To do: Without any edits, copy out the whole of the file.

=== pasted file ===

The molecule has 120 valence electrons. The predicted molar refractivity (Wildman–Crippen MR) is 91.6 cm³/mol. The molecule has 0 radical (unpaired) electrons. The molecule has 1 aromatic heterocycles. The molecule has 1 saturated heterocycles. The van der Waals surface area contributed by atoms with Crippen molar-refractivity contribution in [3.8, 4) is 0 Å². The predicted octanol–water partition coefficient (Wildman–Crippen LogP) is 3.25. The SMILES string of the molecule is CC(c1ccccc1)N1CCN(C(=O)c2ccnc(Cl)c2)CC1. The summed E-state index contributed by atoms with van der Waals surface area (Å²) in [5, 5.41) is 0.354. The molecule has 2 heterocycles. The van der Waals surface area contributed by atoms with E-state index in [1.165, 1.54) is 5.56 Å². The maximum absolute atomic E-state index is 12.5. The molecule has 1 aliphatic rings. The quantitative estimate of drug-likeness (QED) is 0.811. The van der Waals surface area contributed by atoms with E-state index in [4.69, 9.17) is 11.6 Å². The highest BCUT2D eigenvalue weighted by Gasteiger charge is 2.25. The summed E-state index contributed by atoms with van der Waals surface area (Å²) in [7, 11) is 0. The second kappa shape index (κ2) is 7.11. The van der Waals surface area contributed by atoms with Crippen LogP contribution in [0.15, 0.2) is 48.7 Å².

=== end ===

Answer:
The molecule has 120 valence electrons. The predicted molar refractivity (Wildman–Crippen MR) is 91.6 cm³/mol. The molecule has 0 radical (unpaired) electrons. The molecule has 1 aromatic heterocycles. The molecule has 1 saturated heterocycles. The van der Waals surface area contributed by atoms with Crippen molar-refractivity contribution in [3.8, 4) is 0 Å². The predicted octanol–water partition coefficient (Wildman–Crippen LogP) is 3.25. The SMILES string of the molecule is CC(c1ccccc1)N1CCN(C(=O)c2ccnc(Cl)c2)CC1. The summed E-state index contributed by atoms with van der Waals surface area (Å²) in [5, 5.41) is 0.354. The molecule has 2 heterocycles. The van der Waals surface area contributed by atoms with E-state index in [1.165, 1.54) is 5.56 Å². The maximum absolute atomic E-state index is 12.5. The molecule has 1 aliphatic rings. The quantitative estimate of drug-likeness (QED) is 0.811. The van der Waals surface area contributed by atoms with E-state index in [4.69, 9.17) is 11.6 Å². The highest BCUT2D eigenvalue weighted by Gasteiger charge is 2.25. The summed E-state index contributed by atoms with van der Waals surface area (Å²) in [7, 11) is 0. The second kappa shape index (κ2) is 7.11. The van der Waals surface area contributed by atoms with Crippen LogP contribution in [0.15, 0.2) is 48.7 Å².